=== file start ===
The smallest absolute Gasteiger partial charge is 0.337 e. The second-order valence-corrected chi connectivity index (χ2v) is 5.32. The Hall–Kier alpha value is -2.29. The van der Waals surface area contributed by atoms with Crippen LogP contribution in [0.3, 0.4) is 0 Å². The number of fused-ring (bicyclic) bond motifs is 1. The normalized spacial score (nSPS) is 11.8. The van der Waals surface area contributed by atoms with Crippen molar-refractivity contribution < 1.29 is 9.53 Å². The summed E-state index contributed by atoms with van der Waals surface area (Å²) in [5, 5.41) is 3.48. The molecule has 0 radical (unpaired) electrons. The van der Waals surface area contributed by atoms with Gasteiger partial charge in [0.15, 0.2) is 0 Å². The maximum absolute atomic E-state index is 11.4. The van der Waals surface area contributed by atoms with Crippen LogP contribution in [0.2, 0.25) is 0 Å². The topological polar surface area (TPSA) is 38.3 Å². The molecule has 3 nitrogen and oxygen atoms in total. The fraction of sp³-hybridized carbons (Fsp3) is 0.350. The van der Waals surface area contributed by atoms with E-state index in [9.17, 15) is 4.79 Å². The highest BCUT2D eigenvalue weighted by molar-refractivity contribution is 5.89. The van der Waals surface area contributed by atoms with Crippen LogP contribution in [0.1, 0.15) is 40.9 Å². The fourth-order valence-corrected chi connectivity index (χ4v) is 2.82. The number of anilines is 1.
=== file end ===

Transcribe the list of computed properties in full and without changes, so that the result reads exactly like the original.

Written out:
The smallest absolute Gasteiger partial charge is 0.337 e. The second-order valence-corrected chi connectivity index (χ2v) is 5.32. The Hall–Kier alpha value is -2.29. The van der Waals surface area contributed by atoms with Crippen LogP contribution in [0.3, 0.4) is 0 Å². The number of fused-ring (bicyclic) bond motifs is 1. The normalized spacial score (nSPS) is 11.8. The van der Waals surface area contributed by atoms with Crippen molar-refractivity contribution < 1.29 is 9.53 Å². The summed E-state index contributed by atoms with van der Waals surface area (Å²) in [5, 5.41) is 3.48. The molecule has 0 radical (unpaired) electrons. The van der Waals surface area contributed by atoms with Gasteiger partial charge in [0.15, 0.2) is 0 Å². The maximum absolute atomic E-state index is 11.4. The van der Waals surface area contributed by atoms with Crippen LogP contribution in [0.2, 0.25) is 0 Å². The topological polar surface area (TPSA) is 38.3 Å². The molecule has 3 nitrogen and oxygen atoms in total. The fraction of sp³-hybridized carbons (Fsp3) is 0.350. The van der Waals surface area contributed by atoms with E-state index in [9.17, 15) is 4.79 Å². The highest BCUT2D eigenvalue weighted by molar-refractivity contribution is 5.89. The van der Waals surface area contributed by atoms with Crippen LogP contribution in [0.1, 0.15) is 40.9 Å². The fourth-order valence-corrected chi connectivity index (χ4v) is 2.82. The number of anilines is 1.